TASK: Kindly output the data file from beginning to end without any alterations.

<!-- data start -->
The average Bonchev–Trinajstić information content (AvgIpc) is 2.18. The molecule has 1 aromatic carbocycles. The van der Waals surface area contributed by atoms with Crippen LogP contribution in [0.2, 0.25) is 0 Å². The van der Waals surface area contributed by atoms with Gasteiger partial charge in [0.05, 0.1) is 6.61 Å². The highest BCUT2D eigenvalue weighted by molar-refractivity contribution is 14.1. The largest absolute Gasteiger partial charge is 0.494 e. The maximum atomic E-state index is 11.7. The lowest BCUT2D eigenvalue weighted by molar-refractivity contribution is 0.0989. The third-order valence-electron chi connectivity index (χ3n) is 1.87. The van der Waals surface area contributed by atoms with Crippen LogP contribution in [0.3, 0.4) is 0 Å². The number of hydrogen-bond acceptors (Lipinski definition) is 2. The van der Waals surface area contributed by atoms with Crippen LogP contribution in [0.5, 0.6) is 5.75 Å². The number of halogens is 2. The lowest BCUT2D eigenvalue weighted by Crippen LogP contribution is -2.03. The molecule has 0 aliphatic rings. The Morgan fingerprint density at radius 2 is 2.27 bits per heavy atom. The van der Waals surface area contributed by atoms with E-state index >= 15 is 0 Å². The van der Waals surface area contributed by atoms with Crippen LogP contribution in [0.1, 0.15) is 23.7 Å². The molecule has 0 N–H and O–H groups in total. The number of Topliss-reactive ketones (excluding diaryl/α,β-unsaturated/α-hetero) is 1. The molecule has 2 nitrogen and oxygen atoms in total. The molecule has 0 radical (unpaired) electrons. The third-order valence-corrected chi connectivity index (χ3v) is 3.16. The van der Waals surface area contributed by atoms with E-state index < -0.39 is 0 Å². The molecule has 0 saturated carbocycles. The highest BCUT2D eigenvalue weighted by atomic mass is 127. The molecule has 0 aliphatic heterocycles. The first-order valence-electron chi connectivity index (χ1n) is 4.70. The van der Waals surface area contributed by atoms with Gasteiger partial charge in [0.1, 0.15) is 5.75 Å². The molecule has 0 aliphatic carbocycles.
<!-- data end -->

The average Bonchev–Trinajstić information content (AvgIpc) is 2.18. The molecule has 1 aromatic carbocycles. The van der Waals surface area contributed by atoms with Crippen LogP contribution in [0.2, 0.25) is 0 Å². The van der Waals surface area contributed by atoms with Gasteiger partial charge in [0.05, 0.1) is 6.61 Å². The highest BCUT2D eigenvalue weighted by molar-refractivity contribution is 14.1. The largest absolute Gasteiger partial charge is 0.494 e. The maximum atomic E-state index is 11.7. The lowest BCUT2D eigenvalue weighted by molar-refractivity contribution is 0.0989. The third-order valence-electron chi connectivity index (χ3n) is 1.87. The van der Waals surface area contributed by atoms with Crippen LogP contribution in [0.3, 0.4) is 0 Å². The number of hydrogen-bond acceptors (Lipinski definition) is 2. The van der Waals surface area contributed by atoms with Crippen LogP contribution in [0.5, 0.6) is 5.75 Å². The number of halogens is 2. The lowest BCUT2D eigenvalue weighted by Crippen LogP contribution is -2.03. The molecule has 0 aliphatic rings. The Morgan fingerprint density at radius 2 is 2.27 bits per heavy atom. The van der Waals surface area contributed by atoms with E-state index >= 15 is 0 Å². The van der Waals surface area contributed by atoms with Crippen LogP contribution in [0.1, 0.15) is 23.7 Å². The molecule has 0 N–H and O–H groups in total. The number of Topliss-reactive ketones (excluding diaryl/α,β-unsaturated/α-hetero) is 1. The molecule has 2 nitrogen and oxygen atoms in total. The molecule has 0 radical (unpaired) electrons. The third-order valence-corrected chi connectivity index (χ3v) is 3.16. The van der Waals surface area contributed by atoms with E-state index < -0.39 is 0 Å². The molecule has 0 saturated carbocycles. The highest BCUT2D eigenvalue weighted by atomic mass is 127. The molecule has 0 aliphatic heterocycles. The first-order valence-electron chi connectivity index (χ1n) is 4.70. The van der Waals surface area contributed by atoms with Gasteiger partial charge in [0.1, 0.15) is 5.75 Å². The molecule has 0 aliphatic carbocycles.